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Miss Advance Wars? Tiny Metal might be just what you need to fill the tactical void

It has been eight years since we saw the last installment of Nintendo’s Advance Wars series. Advance Wars: Days of Ruin was released for the DS in 2008 and was the latest title in a series that dates back to Advance Wars, which came out for the Gameboy Advance in 2001. Though this was the first game to hold the Advance Wars title, Nintendo’s War series stretches back to 1988’s Famicom Wars. The games were well-received for the most part, and fans have been clamoring for a new one for years. One developer decided to take matters into its own hands with the pending Tiny Metal.

Area 34’s Kickstarter page launched on September 19, and with 23 days to go, it is just over $30,000 away from its $50,000 goal. The game is set for release for Windows and Steam, with possible Linux and Mac support, depending on funding. Unlike many other campaigns, the team says that it already has enough funding to finish the game, and that it has “mainly the matter of balancing the game and putting smaller additional content into the existing system.”

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The developers cite the Japanese games industry’s lack of interest in strategy games. Rather than wait for a project to come along, they set out to do it themselves. The KS page lists Tiny Metal as a “passion project” — one that comes from “a bunch of grizzled Japanese devs.”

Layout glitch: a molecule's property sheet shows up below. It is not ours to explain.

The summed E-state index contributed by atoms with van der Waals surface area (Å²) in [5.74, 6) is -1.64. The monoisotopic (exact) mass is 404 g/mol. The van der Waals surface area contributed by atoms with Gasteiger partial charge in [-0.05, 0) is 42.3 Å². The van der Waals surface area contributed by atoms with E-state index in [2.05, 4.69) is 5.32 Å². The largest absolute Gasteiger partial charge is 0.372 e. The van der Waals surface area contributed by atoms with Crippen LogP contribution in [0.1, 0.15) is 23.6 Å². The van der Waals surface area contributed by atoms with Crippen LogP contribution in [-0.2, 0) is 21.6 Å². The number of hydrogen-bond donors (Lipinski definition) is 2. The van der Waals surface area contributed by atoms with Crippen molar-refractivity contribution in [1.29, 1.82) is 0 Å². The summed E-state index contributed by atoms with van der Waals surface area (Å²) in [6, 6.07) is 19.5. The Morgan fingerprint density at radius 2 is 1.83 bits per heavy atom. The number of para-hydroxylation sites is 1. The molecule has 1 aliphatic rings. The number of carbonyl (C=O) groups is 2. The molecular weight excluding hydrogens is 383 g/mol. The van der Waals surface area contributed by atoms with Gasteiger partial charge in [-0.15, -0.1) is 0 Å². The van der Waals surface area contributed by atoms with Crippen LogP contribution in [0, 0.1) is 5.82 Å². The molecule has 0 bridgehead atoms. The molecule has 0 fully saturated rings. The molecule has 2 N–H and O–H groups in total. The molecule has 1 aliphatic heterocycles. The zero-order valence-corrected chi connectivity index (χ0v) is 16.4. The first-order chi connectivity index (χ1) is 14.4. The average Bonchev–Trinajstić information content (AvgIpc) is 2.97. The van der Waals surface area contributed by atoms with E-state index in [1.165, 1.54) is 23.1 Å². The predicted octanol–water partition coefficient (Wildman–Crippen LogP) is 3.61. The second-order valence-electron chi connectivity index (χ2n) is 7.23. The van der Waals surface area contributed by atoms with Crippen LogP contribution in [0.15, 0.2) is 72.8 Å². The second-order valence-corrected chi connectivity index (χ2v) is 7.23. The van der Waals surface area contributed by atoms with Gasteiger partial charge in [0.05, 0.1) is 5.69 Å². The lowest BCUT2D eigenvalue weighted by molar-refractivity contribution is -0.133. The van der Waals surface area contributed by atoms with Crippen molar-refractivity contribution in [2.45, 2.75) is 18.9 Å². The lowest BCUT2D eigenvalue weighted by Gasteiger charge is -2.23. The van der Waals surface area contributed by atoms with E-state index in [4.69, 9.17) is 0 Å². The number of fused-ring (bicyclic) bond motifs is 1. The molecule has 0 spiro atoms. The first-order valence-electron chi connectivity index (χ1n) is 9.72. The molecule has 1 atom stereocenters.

The game appears to follow the same turn-based rock, paper, scissors format found in games like those of the Advance Wars series. The basic units are infantry, followed by scout vehicles, which are fast and lightly armored and have various weapon loadouts. Tanks are of course heavily armored, slow, and expensive and have limited movement range. They make up for this with long-range weaponry. Gunships are fast and heavily armed, but are vulnerable to damage. Due to their flight ability, they are not hindered by terrain, and can see further than other units.

All units are upgradeable and there are more in the works. There are three factions and playable leaders, and each have unique properties, such as greater numbers, speed, or strength.

There is a playable demo that Area 34 says it worked on for six months. The prototype can be downloaded directly from the KS page, though the team warns that it is “not feature complete and is missing several things such as mission deployments and unit upgrades.”

For the full game, there’s an 8-10 hour single player campaign with replayable side missions that reveal unit upgrades.

The lowest amount you can pledge and still get a downloadable copy of Tiny Metal was $15, but as that’s no longer available, you can still pay $20. Beyond that you get access to stretch goals, hard copies of the game, art books, posters, the ability to design your own mission, and more.